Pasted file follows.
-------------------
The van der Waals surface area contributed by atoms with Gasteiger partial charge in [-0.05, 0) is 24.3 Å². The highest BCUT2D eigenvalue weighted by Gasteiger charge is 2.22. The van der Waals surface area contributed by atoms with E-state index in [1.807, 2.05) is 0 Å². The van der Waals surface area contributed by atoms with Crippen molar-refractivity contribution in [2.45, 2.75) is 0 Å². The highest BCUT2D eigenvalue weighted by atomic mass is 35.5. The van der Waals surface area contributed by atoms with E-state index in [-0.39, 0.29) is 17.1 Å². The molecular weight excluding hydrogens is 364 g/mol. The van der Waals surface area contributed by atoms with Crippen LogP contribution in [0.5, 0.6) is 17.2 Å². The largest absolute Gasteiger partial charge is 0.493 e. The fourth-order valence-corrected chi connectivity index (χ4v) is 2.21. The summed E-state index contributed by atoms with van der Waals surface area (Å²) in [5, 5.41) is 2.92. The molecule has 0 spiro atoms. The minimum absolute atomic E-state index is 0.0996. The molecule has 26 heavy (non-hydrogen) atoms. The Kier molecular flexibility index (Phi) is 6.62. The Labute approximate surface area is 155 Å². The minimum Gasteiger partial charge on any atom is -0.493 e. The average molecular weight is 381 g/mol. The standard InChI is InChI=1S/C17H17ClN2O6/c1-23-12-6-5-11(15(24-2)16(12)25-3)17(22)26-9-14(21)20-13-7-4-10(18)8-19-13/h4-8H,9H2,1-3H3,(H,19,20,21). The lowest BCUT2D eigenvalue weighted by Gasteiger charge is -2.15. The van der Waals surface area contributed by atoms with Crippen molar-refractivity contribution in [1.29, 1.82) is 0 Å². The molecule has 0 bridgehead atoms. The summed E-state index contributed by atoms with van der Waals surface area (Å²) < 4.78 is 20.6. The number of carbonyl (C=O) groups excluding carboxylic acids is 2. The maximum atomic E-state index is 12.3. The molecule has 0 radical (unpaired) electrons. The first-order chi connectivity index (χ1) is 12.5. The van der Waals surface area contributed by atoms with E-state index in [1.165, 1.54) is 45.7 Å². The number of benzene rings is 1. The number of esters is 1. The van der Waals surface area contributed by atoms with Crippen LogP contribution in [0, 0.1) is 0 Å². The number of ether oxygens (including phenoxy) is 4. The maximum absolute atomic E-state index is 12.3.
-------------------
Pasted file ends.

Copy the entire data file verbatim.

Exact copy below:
The van der Waals surface area contributed by atoms with Gasteiger partial charge in [-0.05, 0) is 24.3 Å². The highest BCUT2D eigenvalue weighted by Gasteiger charge is 2.22. The van der Waals surface area contributed by atoms with E-state index in [1.807, 2.05) is 0 Å². The van der Waals surface area contributed by atoms with Crippen molar-refractivity contribution in [2.45, 2.75) is 0 Å². The highest BCUT2D eigenvalue weighted by atomic mass is 35.5. The van der Waals surface area contributed by atoms with E-state index in [-0.39, 0.29) is 17.1 Å². The molecular weight excluding hydrogens is 364 g/mol. The van der Waals surface area contributed by atoms with Crippen LogP contribution in [0.5, 0.6) is 17.2 Å². The largest absolute Gasteiger partial charge is 0.493 e. The fourth-order valence-corrected chi connectivity index (χ4v) is 2.21. The summed E-state index contributed by atoms with van der Waals surface area (Å²) in [5, 5.41) is 2.92. The molecule has 0 spiro atoms. The minimum absolute atomic E-state index is 0.0996. The molecule has 26 heavy (non-hydrogen) atoms. The Kier molecular flexibility index (Phi) is 6.62. The Labute approximate surface area is 155 Å². The minimum Gasteiger partial charge on any atom is -0.493 e. The average molecular weight is 381 g/mol. The standard InChI is InChI=1S/C17H17ClN2O6/c1-23-12-6-5-11(15(24-2)16(12)25-3)17(22)26-9-14(21)20-13-7-4-10(18)8-19-13/h4-8H,9H2,1-3H3,(H,19,20,21). The lowest BCUT2D eigenvalue weighted by Gasteiger charge is -2.15. The van der Waals surface area contributed by atoms with Crippen molar-refractivity contribution in [1.29, 1.82) is 0 Å². The molecule has 0 bridgehead atoms. The summed E-state index contributed by atoms with van der Waals surface area (Å²) < 4.78 is 20.6. The number of carbonyl (C=O) groups excluding carboxylic acids is 2. The maximum atomic E-state index is 12.3. The molecule has 0 radical (unpaired) electrons. The first-order chi connectivity index (χ1) is 12.5. The van der Waals surface area contributed by atoms with E-state index in [1.165, 1.54) is 45.7 Å². The number of benzene rings is 1. The number of esters is 1. The van der Waals surface area contributed by atoms with Crippen LogP contribution in [0, 0.1) is 0 Å². The number of ether oxygens (including phenoxy) is 4. The maximum absolute atomic E-state index is 12.3.